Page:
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Shiplap for backsplash

Posted by browneyes776 (My Page) on
Wed, Feb 12, 14 at 11:32

I'm going to be adding shiplap for my backsplash and I'm wondering how much is too much vs. too little.

I have a wide galley with an L in one corner and the opposite corner has 6" of windows. The room opens to my dining room which as original shiplap from the 30s on the lower half of the walls. There's a bar height counter and wide opening between the rooms. Although this is an island it gives you a sense of how the parallel lines of the rooms would run:

I'm wondering if I should take the shiplap around the room? or possibly on two walls like mamadadapaige:

Obstacles are the corner windows and sink window which bump out and the fact that the shiplap from the dining room isn't an exact match (oh, and we already installed the baseboards :/).

I like that it references the dining room and the openness makes that link strong. I don't want it to look too busy or stripey but don't also want it to look like an afterthought. Any advice on striking the right balance would be appreciated.

FYI my cabinets are white in a shaker style, I've got white macauba counters and polished nickel hardware. My house has strong nautical/coastal overtones.


Follow-Up Postings:

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RE: Shiplap for backsplash

Shiplap works best when you have a minimum of upper cabinets to be able to appreciate the texture that it brings to the design. It's much less successful when confined to the traditional backsplash space between the lowers and uppers.


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RE: Shiplap for backsplash

Thanks for that thought. I'm working on how much space I'll be adding it to at the moment. I love the look but don't want to end up over/under doing it.

In a perfect world I'd love to add it to my entry and another room too but those projects are on the back burner while I finish up this space.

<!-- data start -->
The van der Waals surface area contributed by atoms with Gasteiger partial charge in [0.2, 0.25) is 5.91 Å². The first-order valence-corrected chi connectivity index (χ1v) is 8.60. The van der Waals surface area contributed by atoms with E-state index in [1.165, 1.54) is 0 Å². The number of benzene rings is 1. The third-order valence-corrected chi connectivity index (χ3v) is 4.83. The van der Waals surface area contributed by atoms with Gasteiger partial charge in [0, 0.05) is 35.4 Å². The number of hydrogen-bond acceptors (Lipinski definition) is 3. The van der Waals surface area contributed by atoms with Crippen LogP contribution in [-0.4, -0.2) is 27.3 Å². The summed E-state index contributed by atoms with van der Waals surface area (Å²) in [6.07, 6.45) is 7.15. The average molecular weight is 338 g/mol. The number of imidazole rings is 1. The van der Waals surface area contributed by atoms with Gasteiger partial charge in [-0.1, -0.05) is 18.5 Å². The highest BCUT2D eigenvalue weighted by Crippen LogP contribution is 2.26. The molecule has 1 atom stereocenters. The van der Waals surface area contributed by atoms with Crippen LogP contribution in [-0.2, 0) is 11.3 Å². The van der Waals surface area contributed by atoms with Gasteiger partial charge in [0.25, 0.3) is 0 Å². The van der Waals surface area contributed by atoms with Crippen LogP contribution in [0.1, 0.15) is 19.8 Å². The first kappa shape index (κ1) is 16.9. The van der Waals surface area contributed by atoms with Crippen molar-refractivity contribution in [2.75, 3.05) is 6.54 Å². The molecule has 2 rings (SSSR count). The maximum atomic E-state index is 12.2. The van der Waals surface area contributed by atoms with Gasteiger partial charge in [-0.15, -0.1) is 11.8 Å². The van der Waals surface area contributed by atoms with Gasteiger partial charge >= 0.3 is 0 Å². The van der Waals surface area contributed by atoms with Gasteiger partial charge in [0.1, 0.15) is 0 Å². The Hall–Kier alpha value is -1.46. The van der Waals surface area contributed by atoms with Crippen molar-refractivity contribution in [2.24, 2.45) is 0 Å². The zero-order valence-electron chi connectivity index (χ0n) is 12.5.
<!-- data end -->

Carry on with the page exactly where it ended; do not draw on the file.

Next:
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RE: Shiplap for backsplash

I wanted to add that I'm considering taking it all the way up on one wall and possibly more. The effect of the first kitchen would be a bit more like how mine would read. I do have a full wall that's basically empty that I could use it on but it is directly next to the dining room and could highlight that they don't match. I was thinking about possibly doing some kind of wall treatment and artwork on that wall instead.


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RE: Shiplap for backsplash

shameless bump - any help would be appreciated


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RE: Shiplap for backsplash

This is my favorite shiplap kichen on GW, might give you an idea or two.

Here is a link that might be useful: Alabamamommy's Gorgeous Kitchen


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RE: Shiplap for backsplash

Thanks so much, sc60. That's a gorgeous kitchen. I love the cozy feel of the shiplap paired with the really elegant touches throughout. MIne is the size of a postage stamp in comparison!

I'm really excited and also a pinch terrified - we're going to shiplap the whole kitchen! I just calculated all the lumber and made a cut list. DH is headed out later to pick it up!

I'm still working out what to do with the backsplash behind the range (which is only 5'' since the bar is behind it). I'm leaning toward some mother of pearl tile but my DH will probably need some convincing on that one.